There’s a storefront at 190 3rd Avenue in the Gramercy Park area between East 17th and 18th Streets that appears to have been unchanged since the 1890s, and, for once, this is a case where the storefront is, in fact, unaltered, or nearly so, instead of just being a reasonable facsmile.
We see here a remnant of Kleindeutschland, the German neighborhood decimated by fire from the General Slocum excursion boat in 1904; a recollection of a mostly forgotten writer; and a remembrance of a (reputed) nest of German spies during World War I.
Scheffel Hall was constructed in a German Renaissance style with a distinctive scrolled gable in 1894. The ground floor was originally a beer hall patronized by the then-substantial German population in the neighborhood. It was named in honor of Joseph Victor von Scheffel (1826-1886), a German-born poet and novelist.
The wrought-iron letters spelling out the address, “Scheffel Hall” and “Allaires” identifiers have held up incredibly well over the decades, as have the two scrolled lamp fixtures. The Hall was once an L-shaped building with frontage on East 17th Street and the ground floor was a restaurant ran by Augustus Van Horn Stuyvesant, a direct descendant of Pegleg Pete himself.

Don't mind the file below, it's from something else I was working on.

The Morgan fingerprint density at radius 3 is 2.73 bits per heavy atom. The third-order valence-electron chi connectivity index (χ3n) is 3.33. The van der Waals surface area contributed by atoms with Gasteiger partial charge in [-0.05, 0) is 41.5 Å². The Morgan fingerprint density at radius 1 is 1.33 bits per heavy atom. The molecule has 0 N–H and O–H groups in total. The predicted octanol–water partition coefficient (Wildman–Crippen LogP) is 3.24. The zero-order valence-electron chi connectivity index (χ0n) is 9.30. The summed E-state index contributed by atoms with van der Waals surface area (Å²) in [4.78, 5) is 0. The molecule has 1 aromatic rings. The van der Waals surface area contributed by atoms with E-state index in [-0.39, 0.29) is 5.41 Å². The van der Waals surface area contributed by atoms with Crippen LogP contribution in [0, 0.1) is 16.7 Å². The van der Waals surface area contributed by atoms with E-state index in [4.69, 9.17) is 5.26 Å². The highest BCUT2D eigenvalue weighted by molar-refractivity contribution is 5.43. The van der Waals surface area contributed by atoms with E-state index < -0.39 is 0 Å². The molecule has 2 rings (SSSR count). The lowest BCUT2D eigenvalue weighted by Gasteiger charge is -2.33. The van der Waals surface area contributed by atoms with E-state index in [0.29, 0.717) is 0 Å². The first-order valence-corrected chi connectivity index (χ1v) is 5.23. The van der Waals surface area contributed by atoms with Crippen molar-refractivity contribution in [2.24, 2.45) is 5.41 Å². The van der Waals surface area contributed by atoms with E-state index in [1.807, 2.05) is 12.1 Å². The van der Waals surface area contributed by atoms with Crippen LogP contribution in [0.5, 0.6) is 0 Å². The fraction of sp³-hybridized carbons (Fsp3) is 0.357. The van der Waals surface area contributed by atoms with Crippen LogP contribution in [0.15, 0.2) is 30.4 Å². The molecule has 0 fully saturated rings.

In the 1910s, Scheffel Hall was the home of Allaire’s, a meeting place for local Germans and, some say, a major nexus for German spy activity during World War I. In the early 20th century it was also a music hall/restaurant frequented by area cognoscenti, including O. Henry, who immortalized it as “Old Munich.” Later, it became the German-American Rathskeller, Fat Tuesday’s Jazz Club and Highlander Brewery. These days? Scheffel Hall, which started as a place where you could get beer and pretzels, is now a yoga and pilates studio where young women turn themselves into pretzels.
Elsewhere in the formerly German East Village, two deep-red brick buildings on the west side of 2nd Avenue north of St. Mark’s Place appear as if they were built at the same time and by the same architect and indeed, both were designed by William Schickel and completed in 1884. The Freie Bibliothek und Lesehalle (Free Library and Reading Room) and next door, the Stuyvesant Polyclinic, are both remnants of Kleindeutschland, the primarily German population that lived in the area in the late 1800s to early 1900s.
The General Slocum steamship disaster, which killed over 1,000 East Village and Lower East Side residents, and America’s entry into World War I served to dissolve the clinic’s early German association, however, but the German inscription can still be seen over the library, now the Ottendorfer Branch of the NYPL. The facade of the clinic is festooned with busts depicting both real and mythological physicians and scientists of the classic Greek and Roman eras (such as Aesculapius), and also from the Europe of the 1880s (Anders Celsius).